The Vegetarian Myth is a very poor argument against the vegan diet. Yet, it’s written with a lot of zeal and anger, and unfortunately seems to be converting many vegan back to meat.

“I’m also writing this book as a cautionary tale. A vegetarian diet—especially a low-fat version, and most especially a vegan one—is not sufficient nutrition for the human body. To put it bluntly: it will damage you”

Now that’s a quote that deserves to be demolished, especially considering the fact that she makes absolutely no real solid argument to support those claims.

In my experience, these are the following most common mistakes people make on a vegan diet that bring them to a low state of health and give such bad rap to the vegan diet.

1. Not enough calories.

A healthy vegan diet is easily explained: eat enough fruits, vegetables and starch-based foods to maintain your weight and energy, and minimize concentrated foods such as nuts and seeds or oils.

Vegan foods, especially fruits and vegetables, are very nutrient dense, but not calorie-dense. That means you need to eat a lot more of these foods to give you enough energy and maintain your weight and your health.

Many vegans are “weak” and scrawny simply because they don’t eat enough. Not getting enough calories will also mean that you’re not getting enough vitamins, minerals and protein.

If someone is not thriving on their diet and has little energy, the first thing to do is to increase the total amount of calories consumed. But there’s a caveat: these calories must come from whole foods such as fruits and vegetables, and not from oil and fatty foods. Which brings me to my next point.

2. Not enough carbs.

It’s funny because most ex-vegans specifically blame the carbs for their health problems, when it’s actually one type of food they were under-eating.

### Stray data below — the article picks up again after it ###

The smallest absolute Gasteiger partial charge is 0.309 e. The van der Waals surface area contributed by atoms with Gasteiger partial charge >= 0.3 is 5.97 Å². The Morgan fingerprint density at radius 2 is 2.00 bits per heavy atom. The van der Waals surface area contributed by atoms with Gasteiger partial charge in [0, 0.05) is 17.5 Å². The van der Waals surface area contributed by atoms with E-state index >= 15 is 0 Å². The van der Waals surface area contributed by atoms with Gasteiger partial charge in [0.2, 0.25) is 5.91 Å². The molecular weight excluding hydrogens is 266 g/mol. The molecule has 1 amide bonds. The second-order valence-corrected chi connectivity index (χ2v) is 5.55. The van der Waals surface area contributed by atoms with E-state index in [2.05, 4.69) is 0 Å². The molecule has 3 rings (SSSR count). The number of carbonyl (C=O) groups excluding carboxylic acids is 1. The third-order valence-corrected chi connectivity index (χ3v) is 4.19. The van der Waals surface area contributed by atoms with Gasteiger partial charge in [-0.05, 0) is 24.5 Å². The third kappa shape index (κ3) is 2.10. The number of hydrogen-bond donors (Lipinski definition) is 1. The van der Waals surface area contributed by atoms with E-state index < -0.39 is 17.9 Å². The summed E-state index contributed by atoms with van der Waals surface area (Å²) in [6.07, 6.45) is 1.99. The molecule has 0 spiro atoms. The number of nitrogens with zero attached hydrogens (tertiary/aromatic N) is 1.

Under-eating carbs means that you’ll eat too much fat, too much protein and that you won’t get enough energy to function.

That is why so many vegans feel tired all the time. It’s important to get enough calories, but also to eat enough calories in the right proportion.

In spite of what is incorrectly claimed in many anti-vegetarian books, carbohydrates are the preferred food for the human body.

How do you know that? The actual research behind this point is very extensive, but you only need to look at one thing: top athletes.

Every single winning marathon runner or Tour de France athlete thrives on a high-carb diet. Why? Because it works, and carbs are the preferred foods for the human body. Top athletes don’t eat a lot of carbs because they are philosophical vegans (most of them are not), but because that’s what they need to eat to win.

For optimal health and energy, your diet should be composed of at least 70% carbohydrates by total calories. Which leaves less than 30% for protein and fat.

3. Too much fat.

Most vegans use unhealthy amounts of plant oils and fat. This is the primary reason why some vegans suffer from hypoglycemia and other blood sugar issues. It’s well documented that a high-fat diet has a negative impact on insulin sensitivity.

For optimal health, ALL oils should be avoided. That includes all olive oil, hemp seed oils, and even so-called healthy oils such as flax seed oil.

Instead, you should get all of your fat from whole foods such as nuts, seeds and avocados in minimal quantities. For most people who are not very athletic, a very small handful of nuts OR half an avocado is about the maximum you should eat in one day.

This is the number one way to improve a vegan diet. Get rid of all the fat and learn to prepare foods without fat. At the same time, eat more of the “good” stuff such as fruits and vegetables. Remember that green vegetables have no calories, so as a vegan you will have to get your calories from the following foods:

Root vegetables (potatoes, yams, etc.)
Starches (whole grains, beans, etc.

If you follow a raw approach like I do most of the time, then the majority of your calories will come from fruit.

Getting a significant proportion of your calories from fatty foods such as oils is a big mistake and one that will quickly destroy your health. (A lot of people make large salads every day drenched in olive oil and believe this is part of a healthy diet.)

If you have any weight to lose, you should consider avoiding all fatty foods temporarily until you lose the desired weight.

Why? Fats are stored by the body very easily, requiring less than 3% of the calories consumed to store. On the other hand, carbohydrates need an average of 30% of calories consumed to be turned into body fat.

As author John McDougall likes to say, “The fat you eat is the fat you wear”. So if you don’t want to “wear” any more fat, avoid it.

It’s fairly easy to get used to a low fat diet and it takes 30 to 60 days for your taste buds to fully adapt.

4. Too much soy.

Many vegans consume massive quantities of soy products, which is also a mistake.